Has buying losers this year worked?
This year is probably the first time in a very long time that buying losers failed to generate any meaningful return. It used to be that when leaders topped out, one could safely get into laggards for value and they were good for a technical bounce or two. While the year started out with laggard names like SMC and PCOR rebounding strongly after a terrible 2015 performance, one would have been better off sticking with the really strong ones like SECB, SMPH, AEV, and MPI if you wanted to make money trading index names. You see, trying to bottom pick laggard names like TEL, GLO, AGI, MER, and EMP has been the wrong strategy.
We computed the average percentage change of the leaders and laggards YTD and we noted that the spread was around 3990 basis points (even wider when the market was trading near all-time bubble highs). So not only have leaders done remarkably well during upswing to some extent the same leaders have been able to preserve gains better while the sell-off in laggards even accelerated while the market corrected the past three months. It’s hard to see if this trend will persist in 2017 but if we go by first principles of technical analysis this trend will likely persist.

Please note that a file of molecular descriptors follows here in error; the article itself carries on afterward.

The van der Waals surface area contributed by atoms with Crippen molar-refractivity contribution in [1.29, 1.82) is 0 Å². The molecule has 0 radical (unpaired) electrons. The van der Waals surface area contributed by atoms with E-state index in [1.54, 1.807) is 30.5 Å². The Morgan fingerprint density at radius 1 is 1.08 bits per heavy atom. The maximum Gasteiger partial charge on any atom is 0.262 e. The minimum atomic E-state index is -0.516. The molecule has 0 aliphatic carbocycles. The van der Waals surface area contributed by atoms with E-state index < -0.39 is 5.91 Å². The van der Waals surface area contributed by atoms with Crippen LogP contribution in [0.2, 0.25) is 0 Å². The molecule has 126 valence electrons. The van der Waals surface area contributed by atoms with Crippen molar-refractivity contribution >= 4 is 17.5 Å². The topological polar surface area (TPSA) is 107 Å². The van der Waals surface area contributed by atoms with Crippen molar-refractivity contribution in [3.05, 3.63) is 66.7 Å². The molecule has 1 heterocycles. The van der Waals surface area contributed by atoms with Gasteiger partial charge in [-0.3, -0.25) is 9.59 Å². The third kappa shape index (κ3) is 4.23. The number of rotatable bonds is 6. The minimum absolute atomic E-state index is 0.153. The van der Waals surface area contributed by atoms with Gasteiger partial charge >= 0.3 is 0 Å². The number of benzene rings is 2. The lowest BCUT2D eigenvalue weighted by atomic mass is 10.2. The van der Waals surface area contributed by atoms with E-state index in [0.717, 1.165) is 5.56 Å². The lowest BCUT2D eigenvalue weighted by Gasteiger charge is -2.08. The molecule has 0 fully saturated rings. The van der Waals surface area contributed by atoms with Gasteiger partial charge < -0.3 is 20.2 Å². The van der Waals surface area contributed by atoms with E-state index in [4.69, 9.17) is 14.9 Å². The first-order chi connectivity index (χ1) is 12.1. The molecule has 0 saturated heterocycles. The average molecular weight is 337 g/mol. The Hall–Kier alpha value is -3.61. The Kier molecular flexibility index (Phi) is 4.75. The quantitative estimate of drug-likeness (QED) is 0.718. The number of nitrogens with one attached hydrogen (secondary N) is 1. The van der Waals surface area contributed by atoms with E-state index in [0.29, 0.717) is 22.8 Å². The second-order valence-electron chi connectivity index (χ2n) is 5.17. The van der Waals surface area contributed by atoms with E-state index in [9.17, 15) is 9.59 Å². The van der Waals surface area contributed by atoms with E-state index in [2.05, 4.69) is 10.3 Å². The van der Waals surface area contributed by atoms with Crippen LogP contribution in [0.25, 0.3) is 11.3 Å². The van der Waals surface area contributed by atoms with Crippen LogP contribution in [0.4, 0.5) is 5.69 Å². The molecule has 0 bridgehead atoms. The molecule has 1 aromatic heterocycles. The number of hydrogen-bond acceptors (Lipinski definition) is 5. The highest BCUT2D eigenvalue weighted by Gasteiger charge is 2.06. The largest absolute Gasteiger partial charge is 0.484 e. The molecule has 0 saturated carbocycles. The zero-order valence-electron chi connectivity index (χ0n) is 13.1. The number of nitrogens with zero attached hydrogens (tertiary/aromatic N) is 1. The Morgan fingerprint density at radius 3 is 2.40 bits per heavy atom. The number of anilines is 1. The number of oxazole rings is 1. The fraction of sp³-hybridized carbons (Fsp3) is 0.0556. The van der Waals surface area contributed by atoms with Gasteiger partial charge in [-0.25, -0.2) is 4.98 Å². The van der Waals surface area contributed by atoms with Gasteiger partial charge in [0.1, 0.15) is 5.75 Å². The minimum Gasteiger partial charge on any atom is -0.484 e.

The story is a bit different in the non-index space where we saw a complete reversal in fortune for this year’s darlings DD, X, MRSGI, and IS. It is also ironic that dogs that like WEB, LIHC, DIZ, STI, and PPC are the ones trading near highs going into the end of the year and are the ones expected to continue to trend higher when we start all of this all over again next year.
So to answer the question about buying losers, it doesn’t pay to buy index laggards but it is worth looking at dogs in small and micro space given their tendency to mean revert and surprise. Our own non-consensus, high conviction call on mining this year provides us with proof of concept of mean reversion in non-index names.